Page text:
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Animal Feed Additives

Feed additives

Feed additives represent various classes of molecules, compounds, or organisms that promote ingestion, absorption, assimilation of nutrients, growth, and health. They affect physiological processes, such as immune function, stress resistance, and reproduction. Feed additives include feeding attractants, immunostimulants, prebiotics, probiotics, acidifiers, essential oils, or other inclusions. These additives are usually not required nutrients.

Feed attractants enhance the ingestion of feeds. Natural feed attractants have been characterized in many sea urchin species, and their efficacy in feeds has been reviewed by Lawrence et al. (Chapter 9). Sea urchins can show feeding preferences due to the presence of attractants, resulting in increased feed intake. This would be particularly important in formulated diets, where some ingredients (nutrients) are water soluble or are expensive, and rapid ingestion is highly desirable. Immunostimulants have received minimal attention. Beta-glucans are presumed immunostimulants in most aquatic organisms (Soltanian et al., 2009). Laminarin increased embryo survival in S. intermedius, but the exposure was waterborne and not dietary (Kiseleva et al., 2008). Vitamins and minerals often promote an immune function, but these are not considered immunostimulants as they function primarily to assist normal immune reactions. Although an adaptive immune response is not seen in the Echinodermata (Silva, Chapter 13), stimulation of phagocytic activity by coelomocytes (innate immune response) may be improved by immunostimulants.

Prebiotics, such as acidifiers, essential oils, probiotics, and antibiotics are all feed additives that optimize the gut flora of fish and shrimp, enhance the immune response, increase stress resistance, promote animal and gut health, and increase digestion and nutrient availability (Anuta et al., 2011). Molecules and compounds stimulating a positive response of gut microflora and probiotics (gut microflora enhancing a biological response) have not been evaluated as feed additives in sea urchins.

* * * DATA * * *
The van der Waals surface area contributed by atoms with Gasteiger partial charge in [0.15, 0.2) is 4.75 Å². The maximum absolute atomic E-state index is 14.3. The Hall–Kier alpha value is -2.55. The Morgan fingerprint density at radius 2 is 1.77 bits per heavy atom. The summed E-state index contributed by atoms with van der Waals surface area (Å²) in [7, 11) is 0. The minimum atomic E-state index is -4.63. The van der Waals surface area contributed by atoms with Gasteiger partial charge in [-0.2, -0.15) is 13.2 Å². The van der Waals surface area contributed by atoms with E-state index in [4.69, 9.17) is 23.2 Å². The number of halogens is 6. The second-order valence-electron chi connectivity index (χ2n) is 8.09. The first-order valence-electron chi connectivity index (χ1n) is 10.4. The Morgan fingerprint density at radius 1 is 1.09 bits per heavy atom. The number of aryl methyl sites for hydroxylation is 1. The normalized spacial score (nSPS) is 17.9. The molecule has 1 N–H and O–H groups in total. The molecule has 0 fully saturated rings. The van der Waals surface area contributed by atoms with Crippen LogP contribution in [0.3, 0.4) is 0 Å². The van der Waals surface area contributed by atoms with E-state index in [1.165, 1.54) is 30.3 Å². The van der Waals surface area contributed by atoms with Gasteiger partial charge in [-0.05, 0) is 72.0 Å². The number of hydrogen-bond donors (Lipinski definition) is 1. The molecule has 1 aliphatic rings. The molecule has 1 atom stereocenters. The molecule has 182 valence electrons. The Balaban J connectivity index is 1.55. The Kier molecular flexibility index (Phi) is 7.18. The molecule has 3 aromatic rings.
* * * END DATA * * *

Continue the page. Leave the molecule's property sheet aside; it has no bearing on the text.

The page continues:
Feed additives are substances, micro-organisms or preparations (other than feed materials and premixtures) which are intentionally added to feed or water to perform, in particular, one or more specific functions as outlined below.


Feed additives are products authorised for specific purposes in animal feed, for example:

in meeting the animals’ nutritional requirements

 to improve the quality of feed, the quality of food from animal origin (e.g. meat, fish, milk, eggs)

to improve the animals’ performance and health

Feed additives are regulated products which means that they can be:

placed on the market only if they have been authorised for use

used only for the purpose stated within the authorisation

Retained EU Regulation 1831/2003 (Opens in a new window)sets out:

rules on feed additive authorisations

conditions of use for additives

provisions on the labelling of feed additives and their premixtures which must be adhered to

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